The Oceano Dunes State Vehicular Recreation Area near the central coast of California has been a popular spot for off-road vehicle use over the years. It's one of the last California state parks that still allowed people to take their off-highway vehicle on the sand dunes, though it appears that's now coming to an end.
What's the Deal With the Off-Roading Ban at Oceano Dunes?
After a 40-year battle with the California Department of Parks and Recreation, a vote has been passed to completely ban OHV use in these areas within the next three years. Of course, for the California Coastal Commission, this is a big win. Certain locals, on the other hand, didn't exactly take too kindly to this new restriction, which will officially take effect in 2024. Small businesses are also at the mercy of taking a hit from the decision.
The scenic stretch of the Guadalupe-Nipomo Dunes complex, which runs about 18 miles along Central Coast near San Luis Obispo County, has a variety of uses. That said, the primary usage has always revolved around vehicle access. OHVs, dune buggies, ATVs, and dirt bikes are a common sight on this land.
Initially, commissioners and conservationists found that driving at the park was inconsistent with the Coastal Act. The decision to phase out vehicles came after an assessment that concluded that it "caused health problems, degraded fragile habitats, and made it difficult for the public to walk, swim, and enjoy other non-vehicular activities at the beach and dunes."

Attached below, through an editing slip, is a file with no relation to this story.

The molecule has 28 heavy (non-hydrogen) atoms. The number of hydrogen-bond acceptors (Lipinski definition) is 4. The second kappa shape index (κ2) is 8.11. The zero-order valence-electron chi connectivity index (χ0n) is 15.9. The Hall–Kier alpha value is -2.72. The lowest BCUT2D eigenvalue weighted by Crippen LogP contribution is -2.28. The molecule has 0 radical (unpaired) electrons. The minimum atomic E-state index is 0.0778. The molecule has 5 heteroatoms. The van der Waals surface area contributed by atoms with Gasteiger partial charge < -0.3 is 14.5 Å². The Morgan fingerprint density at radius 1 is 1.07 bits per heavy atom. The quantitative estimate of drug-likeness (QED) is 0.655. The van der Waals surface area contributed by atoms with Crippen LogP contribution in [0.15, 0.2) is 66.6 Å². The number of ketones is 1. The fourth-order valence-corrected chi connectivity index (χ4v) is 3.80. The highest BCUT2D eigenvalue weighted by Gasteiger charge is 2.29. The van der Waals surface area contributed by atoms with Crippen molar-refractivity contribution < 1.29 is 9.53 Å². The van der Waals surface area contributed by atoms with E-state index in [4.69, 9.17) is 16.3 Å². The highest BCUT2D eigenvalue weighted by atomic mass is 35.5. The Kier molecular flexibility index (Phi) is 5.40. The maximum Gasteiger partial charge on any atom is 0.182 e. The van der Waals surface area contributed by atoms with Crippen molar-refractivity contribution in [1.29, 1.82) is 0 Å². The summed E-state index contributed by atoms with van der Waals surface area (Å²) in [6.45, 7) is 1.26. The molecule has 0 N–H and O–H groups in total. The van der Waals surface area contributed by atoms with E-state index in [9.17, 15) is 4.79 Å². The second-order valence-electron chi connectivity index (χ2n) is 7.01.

There's around 1,500 acres of park, and it has a limit of 5,300 vehicles allowed for day use. One issue is that the main entrance happens to direct visitors through habitat at the mouth of Arroyo Grande Creek in order to get to the staging/OHV area. During the pandemic, capacity was limited to 2,500, and at one point, the gates to Oceano were locked. During this time, large amounts of the federally-threatened Western Snowy Plover bird settled in there. When it came time for reopening, many public comments and concerns reported that state park rangers deliberately destroyed plover nests and sensitive habitat during this time, which doesn't help the case for the dunes.
On top of off-roading enthusiasts losing their spot, small business around the area will also be impacted. Many of these companies, such as ATV rentals, rely on tourists, but with the OHV ban, the state park becomes much less desirable. Hikers, swimmers, beachgoers, and campers at the Oceano campground will still be allowed on this land, but there's no question that the amount of people visiting will be drastically reduced compared to previous years.
If you happen to be around the area, enjoy driving at Oceano Dunes SVRA while you still can. California will always go above and beyond to protect the environment against anything that destroys it, and this is no exception. With the exit of OHV on the dunes and beach, the non-motorized public seem to be thrilled to regain access to the land with limited noise disturbances. However, small businesses will also need to reconsider their plan if they hope to stay operational in the coming years.